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The U.S. health care system is often inefficient, ineffective, and inequitable. Compared to other high-income countries, the U.S. pays more for health care and has worse outcomes. One potentially fruitful avenue for controlling costs and improving care is changing how care is paid for.

The federal Center for Medicare & Medicaid Innovation is tasked with developing and testing innovative payment models. One example is bundled payments for comprehensive care for joint replacements, in which hospitals receive a predetermined target price for an entire episode of hip or knee replacement care, including the surgery, hospital stay, and post-acute care like rehabilitation. Bundled payments encourage hospitals to control costs because the hospitals benefit financially if the cost of care comes in under the target — as long as they maintain quality — but remain on the hook for any spending over the target.

Randomized evaluations make it possible to rigorously evaluate the effects of these programs, much as randomized controlled trials are the standard for evaluating new drugs. Randomly assigning hospitals or doctors to participate in either a new program or the status quo ensures that there are no systematic differences between the groups at the beginning of a study. Differences in outcomes observed at the end of the study can then be attributed to the program and not to underlying factors.


The comprehensive care for joint replacement program began in 2016 as a randomized evaluation, with hospitals in 67 cities randomly selected and required to participate in the program. Researchers would then compare the Medicare spending, care utilization, and quality of care among patients in the program hospitals compared to patients treated in hospitals not in the program. In the face of political opposition, however, after two years the program was made voluntary for many hospitals. Such opposition, unfortunately, is common. In fact, despite CMMI’s mandate to evaluate, it often employs voluntary models, allowing doctors or hospitals to choose whether to participate in a new program.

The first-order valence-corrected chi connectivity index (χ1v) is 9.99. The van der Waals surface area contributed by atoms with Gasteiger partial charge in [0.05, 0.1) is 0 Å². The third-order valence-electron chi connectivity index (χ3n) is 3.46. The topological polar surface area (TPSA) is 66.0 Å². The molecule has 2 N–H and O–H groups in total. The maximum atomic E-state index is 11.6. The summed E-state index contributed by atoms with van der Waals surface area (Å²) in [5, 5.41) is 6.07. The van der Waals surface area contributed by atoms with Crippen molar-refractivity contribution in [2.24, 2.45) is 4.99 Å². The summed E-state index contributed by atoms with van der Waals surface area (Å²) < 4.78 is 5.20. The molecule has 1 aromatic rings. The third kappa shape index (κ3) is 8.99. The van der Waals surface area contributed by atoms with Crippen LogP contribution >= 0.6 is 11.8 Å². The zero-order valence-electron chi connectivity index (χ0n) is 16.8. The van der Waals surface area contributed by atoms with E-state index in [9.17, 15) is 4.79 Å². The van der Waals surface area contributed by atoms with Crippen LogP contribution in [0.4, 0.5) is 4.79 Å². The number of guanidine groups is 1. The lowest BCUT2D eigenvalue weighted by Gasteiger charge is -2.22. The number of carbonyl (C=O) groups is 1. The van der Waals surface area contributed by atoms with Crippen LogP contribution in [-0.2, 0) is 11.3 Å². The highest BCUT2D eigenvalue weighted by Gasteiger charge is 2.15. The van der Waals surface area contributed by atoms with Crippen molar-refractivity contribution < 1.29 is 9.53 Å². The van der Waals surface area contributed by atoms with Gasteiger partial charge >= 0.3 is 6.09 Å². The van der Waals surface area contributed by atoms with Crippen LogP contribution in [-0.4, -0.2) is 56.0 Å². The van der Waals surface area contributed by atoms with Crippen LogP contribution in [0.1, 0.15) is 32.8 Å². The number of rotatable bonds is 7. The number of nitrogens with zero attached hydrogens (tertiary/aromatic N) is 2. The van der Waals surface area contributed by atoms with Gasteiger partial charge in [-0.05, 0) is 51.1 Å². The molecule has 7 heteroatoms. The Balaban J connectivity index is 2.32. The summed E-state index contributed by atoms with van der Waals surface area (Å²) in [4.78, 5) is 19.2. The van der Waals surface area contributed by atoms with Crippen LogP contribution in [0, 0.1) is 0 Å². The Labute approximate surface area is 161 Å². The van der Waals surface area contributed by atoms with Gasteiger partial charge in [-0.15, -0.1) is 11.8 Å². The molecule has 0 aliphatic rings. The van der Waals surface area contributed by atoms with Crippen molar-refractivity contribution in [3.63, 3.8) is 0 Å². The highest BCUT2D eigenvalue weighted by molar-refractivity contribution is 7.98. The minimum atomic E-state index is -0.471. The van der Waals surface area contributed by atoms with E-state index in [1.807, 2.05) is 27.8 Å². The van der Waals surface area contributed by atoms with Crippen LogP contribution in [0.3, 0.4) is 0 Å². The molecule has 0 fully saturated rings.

Voluntary models can create two problems. First, providers can select the program that is most lucrative for them, not necessarily the one that is best for patients or for Medicare or Medicaid spending. Second, it makes potential reforms hard to evaluate, because those who participate may differ from those who don’t. Of the more than 50 payment models that CMMI launched between 2011 and March 2022, only five have been implemented as randomized evaluations.


These concerns aren’t new. But it is often difficult to demonstrate their real-world importance. Helpfully, a new analysis that leverages the cancellation of the comprehensive care for joint replacements program demonstrates exactly why randomized evaluations are so important.

The researchers — from Stanford University, MIT, Harvard University, and the National Bureau of Economic Research — compared hospitals that participated during the first two years of the program, when participation was mandatory, to hospitals that continued to participate after they were given the opportunity to opt out. The report offers a rare glimpse of selection bias in action, because the researchers were able to observe the program’s impact for all hospitals while the program was mandatory and then among those that chose to continue. The research was supported by J-PAL North America, which I work for.